The pistil consists of three parts, namely, the stigma, ovary and style. The stigma is the knob at the end of the pistil which accepts the pollen; the ovary at the base of the flower is which the seed is produced; and a connecting tube known as the style.
The male reproductive organ is the stamen. The stamen consists of the anther, which has two chambers, each with a hole through which the pollen is dispensed. The chambers are called lobes or pollen sacs and contain masses of pollen grains. Anthers are carried on tubes called filaments. Rhododendrons normally have ten stamens surrounding the pistil. (Notable exceptions are Asiatic species which have eight to twenty, and American azaleas which have five.)
Let’s pause for a moment to consider when will be the optimum time and environment to make a cross. Much study has gone into defining ideal conditions for producing seeds from your crosses.
Experimentation has established that a greenhouse environment, with enhanced temperature and humidity control, is most desirable for greatest chance for success. Paraphrasing Weldon E. Delp, a long time hybridizer and pioneer in this field (see sidebar "Optimum Gestation"), it has been established that fertilization is achieved in a much shorter time and more effectively with increased heat and humidity. Short of being able to create such conditions, one must use his best judgement in trying to come as close as possible to setting up such an environment.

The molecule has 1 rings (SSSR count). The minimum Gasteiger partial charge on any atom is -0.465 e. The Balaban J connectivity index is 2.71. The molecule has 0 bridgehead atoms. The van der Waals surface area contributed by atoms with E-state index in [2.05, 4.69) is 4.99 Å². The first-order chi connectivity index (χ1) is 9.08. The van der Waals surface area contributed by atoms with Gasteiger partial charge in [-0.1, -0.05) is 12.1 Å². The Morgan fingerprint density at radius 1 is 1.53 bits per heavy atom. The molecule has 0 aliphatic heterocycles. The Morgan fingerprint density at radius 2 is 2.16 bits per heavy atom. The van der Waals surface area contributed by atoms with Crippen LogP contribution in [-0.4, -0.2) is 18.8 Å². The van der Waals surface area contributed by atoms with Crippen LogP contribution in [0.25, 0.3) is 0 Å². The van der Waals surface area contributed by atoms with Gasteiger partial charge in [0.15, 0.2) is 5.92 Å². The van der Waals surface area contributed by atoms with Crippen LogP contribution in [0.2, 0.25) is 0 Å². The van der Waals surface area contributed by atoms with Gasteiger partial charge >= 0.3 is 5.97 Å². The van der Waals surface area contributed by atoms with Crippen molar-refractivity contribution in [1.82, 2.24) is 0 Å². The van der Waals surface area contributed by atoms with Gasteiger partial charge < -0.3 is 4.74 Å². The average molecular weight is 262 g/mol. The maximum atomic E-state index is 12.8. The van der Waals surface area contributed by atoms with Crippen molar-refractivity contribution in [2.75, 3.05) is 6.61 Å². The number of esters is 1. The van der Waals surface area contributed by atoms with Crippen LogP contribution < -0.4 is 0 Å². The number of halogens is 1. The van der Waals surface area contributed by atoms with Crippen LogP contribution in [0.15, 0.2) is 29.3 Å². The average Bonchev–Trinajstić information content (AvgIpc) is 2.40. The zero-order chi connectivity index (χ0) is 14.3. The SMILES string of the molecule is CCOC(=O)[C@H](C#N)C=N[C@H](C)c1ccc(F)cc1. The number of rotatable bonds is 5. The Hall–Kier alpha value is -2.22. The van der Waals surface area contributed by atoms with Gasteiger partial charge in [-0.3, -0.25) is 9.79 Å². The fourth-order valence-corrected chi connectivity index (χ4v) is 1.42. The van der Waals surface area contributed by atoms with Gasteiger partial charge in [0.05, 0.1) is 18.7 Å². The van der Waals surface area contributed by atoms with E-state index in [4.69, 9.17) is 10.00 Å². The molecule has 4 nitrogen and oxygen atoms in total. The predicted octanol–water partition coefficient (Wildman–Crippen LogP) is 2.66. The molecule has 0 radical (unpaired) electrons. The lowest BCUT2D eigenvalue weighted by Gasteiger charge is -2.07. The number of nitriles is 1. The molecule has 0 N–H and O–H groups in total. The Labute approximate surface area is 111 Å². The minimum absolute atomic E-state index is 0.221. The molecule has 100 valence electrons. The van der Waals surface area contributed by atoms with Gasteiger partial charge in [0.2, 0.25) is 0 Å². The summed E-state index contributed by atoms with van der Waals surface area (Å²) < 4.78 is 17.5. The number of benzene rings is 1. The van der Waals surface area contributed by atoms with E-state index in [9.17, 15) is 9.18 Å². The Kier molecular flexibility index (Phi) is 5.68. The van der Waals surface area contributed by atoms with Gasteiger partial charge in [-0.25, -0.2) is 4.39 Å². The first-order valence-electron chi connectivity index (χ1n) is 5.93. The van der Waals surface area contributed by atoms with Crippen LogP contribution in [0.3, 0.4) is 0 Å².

We now have to consider harvesting the pollen. Pollen is not a dust as in many plants, but rather long, irregular (tacky) stringy masses. The pollen ripens before the flower opens. After the flower opens, the pollen may soon be lost. Some varieties have great amounts and virtually "drip" pollen (such as the fortuneii series, ‘Janet Blair’, ‘Susan Everett’, and virtually all deciduous azaleas.) Other varieties such as the species Metternichii are all but impossible to use as seed parents due to the copious pollen contaminating the pistil before the flower opens. Conversely, some are pollen sterile (such as ‘Scintillation’) and some are very difficult to obtain pollen from (such as my Yak.) Therefore, just as the buds start to show color before opening, carefully remove the anthers with a pair of tweezers and place the pollen in a paper envelope. If pollen is not visible protruding from the anther holes, hold an anther by the filament (stem) and gently shake it or flick it with your middle finger snapping gently off your thumb, carefully observing whether pollen moves out of the anther hole. On some difficult varieties, it may be necessary to try different anthers from different buds. If no pollen is present, try the following day. If unsuccessful for over several days, you probably have a sterile pollen plant. Some varieties are very stingy pollen producers, so have patience. If you are using a plant that drips pollen, you have a much better chance of success.